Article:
uncomfortable position of having to supervise and monitor visits between the child and parents. 75
It is also possible that visitation guidelines are not set as clearly and formally for the kinship foster
care placement as they are for non-relative foster placements. 76 More frequent unauthorized
visitation could result in the foster child having unsupervised access to abusive parents, creating a
potential threat to the child’s safety and well-being. 77
While kinship caregivers face many challenges, each of these challenges can be alleviated,
either partially or completely, with the provision of appropriate supportive services. Financial and
programmatic support is needed to adequately support kinship caregivers, who are the preferred
out-of-home placement for foster youth.
IV. RESOURCES NEEDED TO SUPPORT KINSHIP FAMILIES
For kinship caregivers to provide quality care for their relative foster youth, there is need
for allocation of additional resources to support the success of kinship foster placements and to
promote the well-being of the children placed in these homes. Based on the identified challenges
for kinship foster caregivers, areas of needed support for these placements include education and
kinship caregiver training, emotional support for the caregivers, financial support, and respite
childcare. Additionally, policy and guidance from child welfare services, specifically clear
visitation guidelines, and more active involvement of child welfare services social workers is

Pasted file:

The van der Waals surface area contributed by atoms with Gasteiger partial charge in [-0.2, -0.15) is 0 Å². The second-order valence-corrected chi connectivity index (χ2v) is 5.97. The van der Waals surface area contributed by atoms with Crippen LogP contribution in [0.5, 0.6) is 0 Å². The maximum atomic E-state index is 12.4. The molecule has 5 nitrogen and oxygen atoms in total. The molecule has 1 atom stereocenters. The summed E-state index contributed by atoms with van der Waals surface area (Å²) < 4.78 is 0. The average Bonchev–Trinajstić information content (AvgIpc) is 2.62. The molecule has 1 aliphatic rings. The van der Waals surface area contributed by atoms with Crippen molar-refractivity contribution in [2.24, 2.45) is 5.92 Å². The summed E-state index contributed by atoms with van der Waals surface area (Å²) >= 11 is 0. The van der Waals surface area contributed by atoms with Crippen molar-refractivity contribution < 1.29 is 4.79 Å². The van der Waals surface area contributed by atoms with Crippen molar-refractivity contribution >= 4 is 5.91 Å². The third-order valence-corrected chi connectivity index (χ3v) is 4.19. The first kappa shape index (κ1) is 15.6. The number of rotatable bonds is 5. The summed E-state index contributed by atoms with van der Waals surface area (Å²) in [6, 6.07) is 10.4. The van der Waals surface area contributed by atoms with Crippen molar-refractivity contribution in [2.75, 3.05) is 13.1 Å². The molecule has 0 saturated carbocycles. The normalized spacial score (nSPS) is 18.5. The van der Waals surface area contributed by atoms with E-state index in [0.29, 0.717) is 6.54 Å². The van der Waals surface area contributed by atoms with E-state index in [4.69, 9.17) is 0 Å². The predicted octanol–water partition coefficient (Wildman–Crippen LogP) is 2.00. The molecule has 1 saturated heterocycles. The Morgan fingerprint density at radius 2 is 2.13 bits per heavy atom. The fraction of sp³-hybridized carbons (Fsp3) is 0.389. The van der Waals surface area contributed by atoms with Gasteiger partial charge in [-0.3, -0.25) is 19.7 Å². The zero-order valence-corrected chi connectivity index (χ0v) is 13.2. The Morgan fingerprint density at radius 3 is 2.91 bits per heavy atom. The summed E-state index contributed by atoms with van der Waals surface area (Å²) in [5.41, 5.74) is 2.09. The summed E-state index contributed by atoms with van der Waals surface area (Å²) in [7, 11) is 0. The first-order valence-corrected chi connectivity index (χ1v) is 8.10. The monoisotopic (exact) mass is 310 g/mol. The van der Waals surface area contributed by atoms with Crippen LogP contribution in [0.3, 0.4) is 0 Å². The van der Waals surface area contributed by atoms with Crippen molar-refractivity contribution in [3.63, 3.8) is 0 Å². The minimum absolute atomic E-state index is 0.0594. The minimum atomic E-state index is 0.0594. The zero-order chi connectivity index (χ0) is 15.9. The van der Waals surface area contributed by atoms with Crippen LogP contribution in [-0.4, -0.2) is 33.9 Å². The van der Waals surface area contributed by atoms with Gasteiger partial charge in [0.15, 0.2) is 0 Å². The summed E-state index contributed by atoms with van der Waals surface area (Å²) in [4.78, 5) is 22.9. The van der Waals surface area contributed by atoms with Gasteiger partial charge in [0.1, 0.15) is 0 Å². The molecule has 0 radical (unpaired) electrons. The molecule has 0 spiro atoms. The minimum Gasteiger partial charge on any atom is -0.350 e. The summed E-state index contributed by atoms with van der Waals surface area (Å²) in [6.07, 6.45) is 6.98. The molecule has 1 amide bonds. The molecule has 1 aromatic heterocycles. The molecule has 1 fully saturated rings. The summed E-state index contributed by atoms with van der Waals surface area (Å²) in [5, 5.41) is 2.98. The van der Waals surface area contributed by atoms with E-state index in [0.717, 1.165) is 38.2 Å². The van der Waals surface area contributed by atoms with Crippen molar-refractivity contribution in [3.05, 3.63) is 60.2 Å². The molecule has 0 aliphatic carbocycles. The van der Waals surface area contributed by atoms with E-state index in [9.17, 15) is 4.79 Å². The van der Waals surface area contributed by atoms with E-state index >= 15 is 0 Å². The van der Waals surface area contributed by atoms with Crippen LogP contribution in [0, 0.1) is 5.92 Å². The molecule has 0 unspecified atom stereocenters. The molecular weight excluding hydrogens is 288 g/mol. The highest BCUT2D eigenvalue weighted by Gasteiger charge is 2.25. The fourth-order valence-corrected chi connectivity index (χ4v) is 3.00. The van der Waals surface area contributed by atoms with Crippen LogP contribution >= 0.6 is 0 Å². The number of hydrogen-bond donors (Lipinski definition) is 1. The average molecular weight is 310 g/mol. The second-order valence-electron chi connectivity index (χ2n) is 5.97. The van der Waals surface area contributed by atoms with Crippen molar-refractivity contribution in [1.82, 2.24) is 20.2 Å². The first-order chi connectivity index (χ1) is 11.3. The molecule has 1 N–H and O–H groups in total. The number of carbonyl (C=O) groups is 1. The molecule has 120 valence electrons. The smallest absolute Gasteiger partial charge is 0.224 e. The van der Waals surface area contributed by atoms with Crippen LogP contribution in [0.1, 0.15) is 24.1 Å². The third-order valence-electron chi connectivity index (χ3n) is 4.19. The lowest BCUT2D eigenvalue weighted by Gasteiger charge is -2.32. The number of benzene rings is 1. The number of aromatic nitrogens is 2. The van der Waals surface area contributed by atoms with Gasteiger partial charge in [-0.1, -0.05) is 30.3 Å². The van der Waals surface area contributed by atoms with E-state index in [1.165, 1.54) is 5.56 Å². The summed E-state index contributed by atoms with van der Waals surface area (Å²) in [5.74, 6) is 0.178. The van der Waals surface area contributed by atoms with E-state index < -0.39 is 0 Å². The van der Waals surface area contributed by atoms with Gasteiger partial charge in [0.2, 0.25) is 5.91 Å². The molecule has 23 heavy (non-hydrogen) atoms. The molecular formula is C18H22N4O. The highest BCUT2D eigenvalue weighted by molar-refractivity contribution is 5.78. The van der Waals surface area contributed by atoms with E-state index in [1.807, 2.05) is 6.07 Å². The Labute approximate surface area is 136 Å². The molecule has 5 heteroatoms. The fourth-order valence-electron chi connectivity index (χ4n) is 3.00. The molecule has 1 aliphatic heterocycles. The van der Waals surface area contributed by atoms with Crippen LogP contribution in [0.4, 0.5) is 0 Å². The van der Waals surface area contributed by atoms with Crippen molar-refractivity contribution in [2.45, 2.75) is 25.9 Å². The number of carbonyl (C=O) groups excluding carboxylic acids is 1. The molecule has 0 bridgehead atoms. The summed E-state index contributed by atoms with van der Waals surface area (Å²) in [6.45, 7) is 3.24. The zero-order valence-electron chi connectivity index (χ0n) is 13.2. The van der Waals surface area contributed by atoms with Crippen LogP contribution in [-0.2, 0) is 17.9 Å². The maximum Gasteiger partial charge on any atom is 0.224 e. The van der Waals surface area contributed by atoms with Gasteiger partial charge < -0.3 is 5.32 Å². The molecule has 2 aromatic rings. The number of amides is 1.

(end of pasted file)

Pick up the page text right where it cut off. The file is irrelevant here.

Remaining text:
necessary to support kinship foster placements. However, the involvement of child welfare
services must be uniquely tailored to the specifics of kinship caregiving in order to encourage
collaboration between child welfare services, social workers, and kinship caregivers.
A. Financial Support
As noted earlier in this paper, kinship caregivers often are of lower socioeconomic status
than non-relative foster parents. 78 Adding a foster child to their home even further stresses finances.
Kinship caregivers frequently encounter financial uncertainty and changes when they begin to
provide care for a relative’s child. 79 This is particularly true because kinship caregivers do not have
the luxury of planning to bring a child into their home. Instead, a family emergency has occurred,
and the kinship caregiver is identified to take a relative’s child into their home. Income instability
of the kinship caregiving family has a multitude of risks for the foster child, which are exacerbated
by the potential abuse, neglect or other traumatic events that may have prompted children to be
removed from their home and placed in kinship care. Children’s healthy development is adversely
impacted by a lack of adequate family income. Kinship caregivers need the same adequate monthly
stipends as received by all foster care providers and may also benefit from food vouchers,
childcare, housing assistance, and other emergency assistance programs or bridge funding to assist
with their unexpected added expenses upon placement of a child in their home.
75 See Kiraly & Humphreys, supra note 45, at 110-13.
76 See generally Wendy L. Haight et al., Understanding and Supporting Parent-Child Relationships during Foster
Care Visits: Attachment Theory and Research, 48 SOC. WORK 195 (2003).
77 See McWey et al., supra note 46, at 1-5.
78 See Kiraly & Humphreys, supra note 45, at 106, 110.